For the past five years, the L.A. County Department of Public Health has partnered with the county departments of parks and recreation, social services, the L.A. County Sheriff’s Department and a variety of other agencies to keep parks open after dark on summer evenings in under-served communities, providing a variety of recreation opportunities and social services, and promoting positive parenting. Those efforts were recognized Dec. 4 when the department was honored with an Advancing Health Equity Award by The California Endowment.
This is the first time the statewide nonprofit, dedicated to expanding access to affordable, quality healthcare, has given the awards.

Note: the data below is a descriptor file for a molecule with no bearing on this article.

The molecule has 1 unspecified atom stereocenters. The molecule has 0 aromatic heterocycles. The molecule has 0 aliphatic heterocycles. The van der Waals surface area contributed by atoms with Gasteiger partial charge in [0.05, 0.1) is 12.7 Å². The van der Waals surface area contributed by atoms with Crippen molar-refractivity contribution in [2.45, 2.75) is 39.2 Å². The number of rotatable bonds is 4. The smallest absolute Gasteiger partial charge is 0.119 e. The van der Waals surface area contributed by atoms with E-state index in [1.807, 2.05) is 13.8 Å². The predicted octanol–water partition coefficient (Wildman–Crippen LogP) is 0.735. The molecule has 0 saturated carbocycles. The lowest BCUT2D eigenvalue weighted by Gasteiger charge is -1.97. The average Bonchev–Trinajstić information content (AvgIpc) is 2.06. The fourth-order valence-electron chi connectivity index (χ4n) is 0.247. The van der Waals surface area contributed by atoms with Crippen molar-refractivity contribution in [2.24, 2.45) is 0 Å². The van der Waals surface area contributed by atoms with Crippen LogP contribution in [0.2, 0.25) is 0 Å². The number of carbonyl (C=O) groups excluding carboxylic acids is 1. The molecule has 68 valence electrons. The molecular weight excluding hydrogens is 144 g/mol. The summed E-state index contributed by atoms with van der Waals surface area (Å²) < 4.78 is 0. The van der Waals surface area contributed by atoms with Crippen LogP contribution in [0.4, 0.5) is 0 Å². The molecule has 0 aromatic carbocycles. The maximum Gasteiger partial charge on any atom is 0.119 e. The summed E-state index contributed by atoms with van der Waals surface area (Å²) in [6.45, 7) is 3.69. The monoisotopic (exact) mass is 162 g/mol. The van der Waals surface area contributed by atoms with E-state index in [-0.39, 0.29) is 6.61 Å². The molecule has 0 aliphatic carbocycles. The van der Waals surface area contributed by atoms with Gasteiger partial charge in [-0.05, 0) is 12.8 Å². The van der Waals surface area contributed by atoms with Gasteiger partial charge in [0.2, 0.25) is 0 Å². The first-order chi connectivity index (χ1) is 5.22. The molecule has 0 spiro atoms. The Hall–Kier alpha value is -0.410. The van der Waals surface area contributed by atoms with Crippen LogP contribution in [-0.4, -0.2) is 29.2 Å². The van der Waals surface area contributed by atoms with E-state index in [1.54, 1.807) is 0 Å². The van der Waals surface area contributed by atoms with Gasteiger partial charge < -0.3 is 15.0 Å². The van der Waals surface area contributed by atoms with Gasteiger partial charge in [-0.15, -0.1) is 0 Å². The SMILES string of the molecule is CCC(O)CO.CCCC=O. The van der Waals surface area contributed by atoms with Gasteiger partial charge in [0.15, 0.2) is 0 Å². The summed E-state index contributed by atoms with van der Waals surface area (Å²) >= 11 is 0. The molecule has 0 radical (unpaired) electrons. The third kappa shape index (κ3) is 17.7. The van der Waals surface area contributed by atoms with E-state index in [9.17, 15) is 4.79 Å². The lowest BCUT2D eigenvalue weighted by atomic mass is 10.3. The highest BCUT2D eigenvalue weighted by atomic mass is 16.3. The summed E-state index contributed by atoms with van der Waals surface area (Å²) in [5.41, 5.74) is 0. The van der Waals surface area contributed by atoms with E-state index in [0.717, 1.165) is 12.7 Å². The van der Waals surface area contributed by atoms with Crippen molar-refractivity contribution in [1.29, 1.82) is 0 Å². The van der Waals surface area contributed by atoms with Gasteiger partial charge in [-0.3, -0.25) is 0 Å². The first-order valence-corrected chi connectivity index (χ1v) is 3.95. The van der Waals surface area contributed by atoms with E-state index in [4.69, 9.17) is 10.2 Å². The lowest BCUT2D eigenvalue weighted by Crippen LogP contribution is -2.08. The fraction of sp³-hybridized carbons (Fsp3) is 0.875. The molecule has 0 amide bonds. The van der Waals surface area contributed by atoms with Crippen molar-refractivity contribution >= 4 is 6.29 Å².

L.A. County was awarded the Health Equity Award for Exemplary Large County Practice for its Parks After Dark program. The program decreased serious and dangerous crime in the areas neighboring Pamela Park, Franklin Roosevelt Park, and Ted Watkins Park. Neighborhoods nearby without the program continued to experience an increase in crime rates.
Los Angeles County was selected among 13 public health departments across California that were nominated. Health equity refers to the ability for every person to live a full and healthy life regardless of any social barriers. The Health Equity Award for Exemplary Large County Practice comes with a grant of $25,000 to support the county’s continued efforts to further health equity.
To learn more about Public Health and the work they do, visit: www.publichealth.lacounty.gov.